“Earth Becomes Us: Coming Full Circle in Dealing with the Dead.” Are burial & cremation our only options? Larry Hurst presents the 2009 Esther Dayman Strong Lecture
Submitted by Nadine Fiedler on Wed, 01/20/2010 - 4:28pm
January 20, 2010
For more information:
Nadine Fiedler, Catlin Gabel publicity, 503-297-1894 ext. 301, email@example.com
Catlin Gabel website: www.catlin.edu
“Earth Becomes Us: Coming Full Circle in Dealing with the Dead”
Are burial and cremation our only options? Larry Hurst presents the 2009 Esther Dayman Strong Lecture
Catlin Gabel teacher Larry Hurst will discuss the various options for dealing with the remains of our relatives or friends—options that may be new or surprising for most people, including “green” choices—on Tuesday, February 16, at 7 p.m. in the Cabell Center on the school campus, 8825 SW Barnes Rd. The event, this year’s Esther Dayman Strong Lecture, is free and open to the public.
Hurst is interested in the options for burial or “scattering,” and the consequences of our choices. Hurst will discuss current alternatives for dealing with the dead, and compare the costs and environmental impact of those choices. From traditional burial to resomation (dissolving of remains in alkaline solution), mummification to promession (freeze drying), and cremation to “natural burial,” which is the most affordable? Which is the most common? Which is the most sustainable? Hurst will outline the current funeral, cemetery and do-it-yourself options for resting in “green” peace.
“Most of us try to be as involved as we can with the birth of a new family member. Do we treat the burial or disposition of our loved ones with the same personal attention? The more involved we are in dealing with the death of a family member, the more complete our grieving can be,” he says.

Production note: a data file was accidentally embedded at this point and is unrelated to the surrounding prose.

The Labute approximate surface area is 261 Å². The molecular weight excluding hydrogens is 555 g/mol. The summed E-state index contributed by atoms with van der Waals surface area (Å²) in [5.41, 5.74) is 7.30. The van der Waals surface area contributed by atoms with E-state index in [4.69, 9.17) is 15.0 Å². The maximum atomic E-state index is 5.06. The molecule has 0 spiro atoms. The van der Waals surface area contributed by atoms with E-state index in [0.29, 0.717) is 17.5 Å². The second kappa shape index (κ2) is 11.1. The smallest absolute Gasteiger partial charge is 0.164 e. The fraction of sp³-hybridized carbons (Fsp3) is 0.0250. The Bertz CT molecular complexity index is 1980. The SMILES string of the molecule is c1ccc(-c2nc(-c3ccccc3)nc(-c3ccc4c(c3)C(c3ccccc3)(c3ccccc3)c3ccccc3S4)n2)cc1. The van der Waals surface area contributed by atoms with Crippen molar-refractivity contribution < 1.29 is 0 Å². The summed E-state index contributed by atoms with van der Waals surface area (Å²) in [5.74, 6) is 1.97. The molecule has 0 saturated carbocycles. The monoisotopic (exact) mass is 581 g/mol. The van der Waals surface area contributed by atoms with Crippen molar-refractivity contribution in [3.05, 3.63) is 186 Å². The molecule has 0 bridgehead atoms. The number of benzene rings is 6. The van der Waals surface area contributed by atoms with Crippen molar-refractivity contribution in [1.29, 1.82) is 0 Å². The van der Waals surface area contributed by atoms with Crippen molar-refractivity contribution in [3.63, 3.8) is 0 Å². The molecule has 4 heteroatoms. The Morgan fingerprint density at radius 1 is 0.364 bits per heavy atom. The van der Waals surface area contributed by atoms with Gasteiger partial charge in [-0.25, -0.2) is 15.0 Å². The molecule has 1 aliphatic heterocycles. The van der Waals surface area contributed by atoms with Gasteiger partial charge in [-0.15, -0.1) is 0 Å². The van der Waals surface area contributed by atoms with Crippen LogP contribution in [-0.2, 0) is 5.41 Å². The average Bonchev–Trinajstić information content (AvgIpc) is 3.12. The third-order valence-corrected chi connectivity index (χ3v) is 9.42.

A science teacher in Catlin Gabel’s middle school and a specialist in marine biology, Hurst has been involved in learning and teaching about environmental biology and conservation for more than 30 years. “As a member of the baby boomer generation, I will be faced with the reality of dealing with the death of a loved one, and myself, all too soon. I try to keep a low profile on my environmental impact, and I’d like to maintain that low profile after my death as well,” says Hurst.
In addition to his teaching in grades 3 to 12, Hurst has taught college courses in marine science and oceanography. A graduate of Cal Poly-San Luis Obispo and the University of Florida, where he earned an MA in Latin American studies with a focus on tropical conservation, he has led numerous natural history trips to the Bahamas, Baja California, Belize, Costa Rica, and Martinique. He has served as a naturalist for Oceanic Society Expeditions, a foreign fisheries observer for the he National Marine Fisheries Service, a manatee biologist for Jamaica’s Natural Resources Conservation Department, and a science instructor at the Catalina Island Marine Institute and Desert Sun Science Center. He was a Peace Corps volunteer in Jamaica and an Amigos de las Americas volunteer in Guatamala and Nicaragua.
THE ESTHER DAYMAN STRONG LECTURESHIP
The Esther Dayman Strong Lectureship in the Humanities was created in 1987 by the Catlin Gabel School board of trustees. The board wished to establish a living memorial to the human and academic values Esther Dayman Strong nurtured throughout her life, and especially as principal of the Catlin-Hillside School from 1944 to 1958. The lecture honors her legacy of lifelong learning by paying tribute to the intellectual excellence demonstrated daily by Catlin Gabel’s own faculty and staff members.
Catlin Gabel serves Portland and the world as an educational catalyst, drawing together dedicated educators, motivated students, superb curricular resources, and thoughtfully applied technology, in a beautiful and functional setting, all for the purpose of forming bold learners who become responsible action-takers for life. Catlin Gabel is an independent, non-sectarian, progressive coeducational day school serving 730 students from preschool through twelfth grade. Its roots go back to the Portland Academy, founded in 1859. The school occupies 54 acres on Barnes Road, five miles west of downtown Portland. For more about the school, please visit www.catlin.edu.
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